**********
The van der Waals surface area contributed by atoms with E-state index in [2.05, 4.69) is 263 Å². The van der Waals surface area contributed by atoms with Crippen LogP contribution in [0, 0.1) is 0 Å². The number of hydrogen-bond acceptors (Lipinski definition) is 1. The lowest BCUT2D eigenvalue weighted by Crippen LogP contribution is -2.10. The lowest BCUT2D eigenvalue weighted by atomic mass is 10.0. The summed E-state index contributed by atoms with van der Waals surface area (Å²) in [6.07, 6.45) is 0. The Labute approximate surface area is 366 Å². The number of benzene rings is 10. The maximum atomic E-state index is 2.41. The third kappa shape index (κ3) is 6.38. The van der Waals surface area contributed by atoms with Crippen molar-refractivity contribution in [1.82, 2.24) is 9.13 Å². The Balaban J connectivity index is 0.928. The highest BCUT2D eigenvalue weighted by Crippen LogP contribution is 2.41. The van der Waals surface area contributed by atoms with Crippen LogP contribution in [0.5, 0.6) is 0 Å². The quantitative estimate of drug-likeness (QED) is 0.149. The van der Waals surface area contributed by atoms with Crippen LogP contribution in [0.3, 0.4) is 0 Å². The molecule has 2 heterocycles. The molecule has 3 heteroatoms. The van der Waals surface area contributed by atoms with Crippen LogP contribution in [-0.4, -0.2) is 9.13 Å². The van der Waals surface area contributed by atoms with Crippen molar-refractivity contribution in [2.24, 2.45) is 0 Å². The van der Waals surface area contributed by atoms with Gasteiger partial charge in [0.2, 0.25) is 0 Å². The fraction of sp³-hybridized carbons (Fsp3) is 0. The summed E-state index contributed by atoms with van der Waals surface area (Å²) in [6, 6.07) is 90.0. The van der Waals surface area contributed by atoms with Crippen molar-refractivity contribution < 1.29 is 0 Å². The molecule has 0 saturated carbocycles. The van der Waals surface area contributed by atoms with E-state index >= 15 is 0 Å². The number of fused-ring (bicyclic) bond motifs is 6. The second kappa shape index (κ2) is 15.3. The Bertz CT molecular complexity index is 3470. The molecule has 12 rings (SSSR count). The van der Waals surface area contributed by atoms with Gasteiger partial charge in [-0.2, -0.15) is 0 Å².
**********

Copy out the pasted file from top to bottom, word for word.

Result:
The van der Waals surface area contributed by atoms with E-state index in [2.05, 4.69) is 263 Å². The van der Waals surface area contributed by atoms with Crippen LogP contribution in [0, 0.1) is 0 Å². The number of hydrogen-bond acceptors (Lipinski definition) is 1. The lowest BCUT2D eigenvalue weighted by Crippen LogP contribution is -2.10. The lowest BCUT2D eigenvalue weighted by atomic mass is 10.0. The summed E-state index contributed by atoms with van der Waals surface area (Å²) in [6.07, 6.45) is 0. The Labute approximate surface area is 366 Å². The number of benzene rings is 10. The maximum atomic E-state index is 2.41. The third kappa shape index (κ3) is 6.38. The van der Waals surface area contributed by atoms with Crippen molar-refractivity contribution in [1.82, 2.24) is 9.13 Å². The Balaban J connectivity index is 0.928. The highest BCUT2D eigenvalue weighted by Crippen LogP contribution is 2.41. The van der Waals surface area contributed by atoms with Crippen LogP contribution in [0.5, 0.6) is 0 Å². The quantitative estimate of drug-likeness (QED) is 0.149. The van der Waals surface area contributed by atoms with Crippen LogP contribution in [0.3, 0.4) is 0 Å². The molecule has 2 heterocycles. The molecule has 3 heteroatoms. The van der Waals surface area contributed by atoms with Crippen LogP contribution in [-0.4, -0.2) is 9.13 Å². The van der Waals surface area contributed by atoms with Crippen molar-refractivity contribution in [2.24, 2.45) is 0 Å². The van der Waals surface area contributed by atoms with Gasteiger partial charge in [0.2, 0.25) is 0 Å². The fraction of sp³-hybridized carbons (Fsp3) is 0. The summed E-state index contributed by atoms with van der Waals surface area (Å²) in [6, 6.07) is 90.0. The van der Waals surface area contributed by atoms with Crippen molar-refractivity contribution < 1.29 is 0 Å². The molecule has 0 saturated carbocycles. The van der Waals surface area contributed by atoms with E-state index >= 15 is 0 Å². The number of fused-ring (bicyclic) bond motifs is 6. The second kappa shape index (κ2) is 15.3. The Bertz CT molecular complexity index is 3470. The molecule has 12 rings (SSSR count). The van der Waals surface area contributed by atoms with Gasteiger partial charge in [-0.2, -0.15) is 0 Å².